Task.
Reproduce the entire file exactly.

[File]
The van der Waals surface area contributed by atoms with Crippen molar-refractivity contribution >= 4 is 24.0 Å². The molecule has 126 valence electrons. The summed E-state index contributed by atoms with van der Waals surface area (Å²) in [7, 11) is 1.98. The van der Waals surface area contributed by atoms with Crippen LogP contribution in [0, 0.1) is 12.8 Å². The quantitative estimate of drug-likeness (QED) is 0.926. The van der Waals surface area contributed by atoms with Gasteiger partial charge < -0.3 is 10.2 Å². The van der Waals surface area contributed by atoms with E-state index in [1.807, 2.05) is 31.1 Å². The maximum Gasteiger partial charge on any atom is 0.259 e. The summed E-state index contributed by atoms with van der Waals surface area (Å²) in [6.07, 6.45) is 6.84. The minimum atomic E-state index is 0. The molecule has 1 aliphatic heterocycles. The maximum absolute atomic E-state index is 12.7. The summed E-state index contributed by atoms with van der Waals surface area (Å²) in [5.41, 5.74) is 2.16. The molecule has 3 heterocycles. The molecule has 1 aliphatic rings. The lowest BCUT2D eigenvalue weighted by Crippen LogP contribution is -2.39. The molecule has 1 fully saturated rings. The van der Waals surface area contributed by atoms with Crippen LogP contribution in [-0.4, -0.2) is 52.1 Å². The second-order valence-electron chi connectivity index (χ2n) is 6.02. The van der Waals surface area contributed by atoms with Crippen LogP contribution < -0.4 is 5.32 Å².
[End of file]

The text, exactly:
The van der Waals surface area contributed by atoms with Crippen molar-refractivity contribution >= 4 is 24.0 Å². The molecule has 126 valence electrons. The summed E-state index contributed by atoms with van der Waals surface area (Å²) in [7, 11) is 1.98. The van der Waals surface area contributed by atoms with Crippen LogP contribution in [0, 0.1) is 12.8 Å². The quantitative estimate of drug-likeness (QED) is 0.926. The van der Waals surface area contributed by atoms with Gasteiger partial charge < -0.3 is 10.2 Å². The van der Waals surface area contributed by atoms with E-state index in [1.807, 2.05) is 31.1 Å². The maximum Gasteiger partial charge on any atom is 0.259 e. The summed E-state index contributed by atoms with van der Waals surface area (Å²) in [6.07, 6.45) is 6.84. The minimum atomic E-state index is 0. The molecule has 1 aliphatic heterocycles. The maximum absolute atomic E-state index is 12.7. The summed E-state index contributed by atoms with van der Waals surface area (Å²) in [5.41, 5.74) is 2.16. The molecule has 3 heterocycles. The molecule has 1 aliphatic rings. The lowest BCUT2D eigenvalue weighted by Crippen LogP contribution is -2.39. The molecule has 1 fully saturated rings. The van der Waals surface area contributed by atoms with Crippen LogP contribution in [-0.4, -0.2) is 52.1 Å². The second-order valence-electron chi connectivity index (χ2n) is 6.02. The van der Waals surface area contributed by atoms with Crippen LogP contribution < -0.4 is 5.32 Å².